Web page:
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Eldritch

OpenGL Need suggestions regarding how to overcome the limitations of lighting

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With only 8 crap lights in OpenGL (why do they have to put limitations on EVERYTHING, it drives me mad), how do I perform the most effective lighting setup using GLSL? I tried doing it with checking what 3 lights were in range of each of the rendered objects and then assigned their values, but that got pooped as shaders only take a shit low value of parameters, which I find to be utterly despicable. I am begging for suggestions on how to make this possible. I need to render each of my objects with all the possible amount of lights affecting it.

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You can draw each light in a separate pass. This way You can have unlimited number of lights in Your scene (and shadows too). Just draw ambient pass first, and the set depth test to LEQUAL and turn on additive blending (ONE to ONE). The render the whole scene with one light turned on (repeat this for every light).

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But, won't drawing the same models over and over present me with two problems:

1. Z-fighting.
2. A humungous strain on the CPU and/or GPU.

Got any pseudocode to post?

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Setting depth func to GL_LEQUAL eliminates z fighting (don't use EQUAL as some do). Here is some pseudocode:


SetupTheScene();
RenderAmbientPass();

glDepthFunc(GL_LEQUAL);
glBlendFunc(GL_ONE,GL_ONE);
glEnable(GL_BLEND);

for (int i = 0; i < NumberOfLights; i++) RenderLightPassUsingLight(i);

glDepthFunc(GL_LESS);
glDisable(GL_BLEND);



By ambient pass I mean no lights turned on - only ambient component.
Light pass means rendering the scene with i-th light turned on.

Later You can modify it:


SetupTheScene();
RenderAmbientPass();

glDepthFunc(GL_LEQUAL);
glBlendFunc(GL_ONE,GL_ONE);
glEnable(GL_BLEND);

for (int i = 0; i < NumberOfLights; i++)
{
RenderShadowsForLight(i);
RenderLightPassUsingLight(i);
}

glDepthFunc(GL_LESS);
glDisable(GL_BLEND);



This algorithm is used almost everywhere now.

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Quote:
Original post by Eldritch
Hmm, this looks quite easy. SetupTheScene(), what would that include?


Setting the modelview matrix and/or other things You do at the begining of each frame.

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During the ambient pass, what exactly should be enabled? Should I use shaders at all?

I did the stuff you mentioned, but now I get a very messed up scene. Some polygons are translucent while others are solid, and the lighting looks like big squares of color.

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During the ambient pass You typicaly render only the diffuse texture multiplied by some small number representing ambient lighting.
Post a screenshot and we'll figure what's wrong.

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To multipass rendering, this code can helps. I use in that way:

setPerspectiveMode( camera.xp,camera.yp,camera.zp, camera.xlp,camera.ylp,camera.zlp, camera.degrees );
if ( glIsEnabled( GL_LIGHTING ) ){
int sm = 0; int npass = 0;//npass is the number of passes of the drawing scene.
const unsigned int MaxLightsPerFrame = 4;
for ( int v=0; v<N_MAX_LIGHTS; v++ ){
sm += OE.toeLight[v].enabled;
}
npass = sm/MaxLightsPerFrame; //Will draw 4 lights at each frame
if ( sm%MaxLightsPerFrame > 0 )
npass+=sm%MaxLightsPerFrame;
//cout <<npass<<endl;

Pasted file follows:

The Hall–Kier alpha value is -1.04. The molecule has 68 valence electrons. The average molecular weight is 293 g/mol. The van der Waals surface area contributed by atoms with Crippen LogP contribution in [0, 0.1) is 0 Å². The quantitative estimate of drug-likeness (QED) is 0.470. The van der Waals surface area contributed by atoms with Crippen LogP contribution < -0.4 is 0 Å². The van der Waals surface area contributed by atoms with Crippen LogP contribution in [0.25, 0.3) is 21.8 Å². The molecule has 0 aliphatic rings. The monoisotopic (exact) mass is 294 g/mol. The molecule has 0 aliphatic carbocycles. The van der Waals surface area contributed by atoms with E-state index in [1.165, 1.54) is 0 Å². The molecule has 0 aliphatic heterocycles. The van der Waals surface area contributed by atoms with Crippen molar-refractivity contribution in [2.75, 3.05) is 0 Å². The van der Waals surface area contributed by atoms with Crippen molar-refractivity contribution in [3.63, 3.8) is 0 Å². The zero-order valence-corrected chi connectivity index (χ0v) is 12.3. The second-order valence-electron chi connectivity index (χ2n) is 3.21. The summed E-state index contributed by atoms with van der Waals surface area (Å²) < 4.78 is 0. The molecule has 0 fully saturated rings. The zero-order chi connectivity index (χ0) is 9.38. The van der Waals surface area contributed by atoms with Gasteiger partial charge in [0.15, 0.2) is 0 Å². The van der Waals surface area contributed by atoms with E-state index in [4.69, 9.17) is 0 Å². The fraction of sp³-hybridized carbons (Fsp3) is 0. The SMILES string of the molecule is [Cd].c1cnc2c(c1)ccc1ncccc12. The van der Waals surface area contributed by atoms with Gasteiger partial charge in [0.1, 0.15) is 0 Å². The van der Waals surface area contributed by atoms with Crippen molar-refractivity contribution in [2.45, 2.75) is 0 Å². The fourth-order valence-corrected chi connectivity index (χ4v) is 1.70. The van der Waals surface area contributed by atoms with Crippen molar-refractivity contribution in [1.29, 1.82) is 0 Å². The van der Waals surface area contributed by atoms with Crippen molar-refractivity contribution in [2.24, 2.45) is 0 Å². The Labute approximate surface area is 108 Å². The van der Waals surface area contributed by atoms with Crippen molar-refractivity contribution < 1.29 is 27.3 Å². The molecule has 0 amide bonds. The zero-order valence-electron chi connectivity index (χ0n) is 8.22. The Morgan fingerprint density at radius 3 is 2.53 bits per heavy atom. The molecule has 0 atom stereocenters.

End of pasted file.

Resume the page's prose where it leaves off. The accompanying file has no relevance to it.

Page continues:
for( int n=0; n<npass; n++ ){
if ( glIsEnabled( GL_LIGHT0 ) )
glLightfv(GL_LIGHT0+(MaxLightsPerFrame*n), GL_POSITION, OE.toeLight[0+(MaxLightsPerFrame*n)].position );
if ( glIsEnabled( GL_LIGHT1 ) )
glLightfv(GL_LIGHT1+(MaxLightsPerFrame*n), GL_POSITION, OE.toeLight[1+(MaxLightsPerFrame*n)].position );
if ( glIsEnabled( GL_LIGHT2 ) )
glLightfv(GL_LIGHT2+(MaxLightsPerFrame*n), GL_POSITION, OE.toeLight[2+(MaxLightsPerFrame*n)].position );
if ( glIsEnabled( GL_LIGHT3 ) )
glLightfv(GL_LIGHT3+(MaxLightsPerFrame*n), GL_POSITION, OE.toeLight[3+(MaxLightsPerFrame*n)].position );

drawFunc();
}
}else{
drawFunc();
}
unsetPerspectiveMode();



where N_MAX_LIGHTS is the maximum number of lights that your game/engine will use at once.

But I'm thinking... Is better use 4 lights at each redraw, or 8 ligths?
Because if I will draw 32 point lights, I don't know wich performe better, draw 4 lights each frame totalyzing 8 redraws, or, draw 8 lights(the maximum provided by the OpenGL implementation) each time, redrawing the scene 4 times?

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Why should You use standard OGL lights? They are very slow and have limited functionality. It's better to use one light in one pass and do all lighting in shaders. If You want to use shadows this is the only way to do it.

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Now I did it so that when the renderer is running an ambient pass, it only sets the GL_AMBIENT part of glMaterialfv() (this one is skipped during light passes) and uses fixed functions instead of shaders so there is no interference from the lights.

The scene now is totally bright.. I can hardly see anything.

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Here You can see multipass algorithm in work in my engine. 3 lights (red, green, blue) affect the same objects, which cast soft shadows.

Free Image Hosting at www.ImageShack.us

It can only be done using one light-per-pass shader approach.

BTW. Don't mind the strange artifacts in some places.

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Nice screenshot! Had to grab a bite, felt quite famished there... Well, here comes the code:

Rendering loop

void CRenderer::Render3D()
{
glDepthFunc(GL_LEQUAL);
glBlendFunc(GL_ONE, GL_ONE);
//glEnable(GL_BLEND); blending is always on

for (unsigned int i = 0; i < i3DObjects.size(); i++)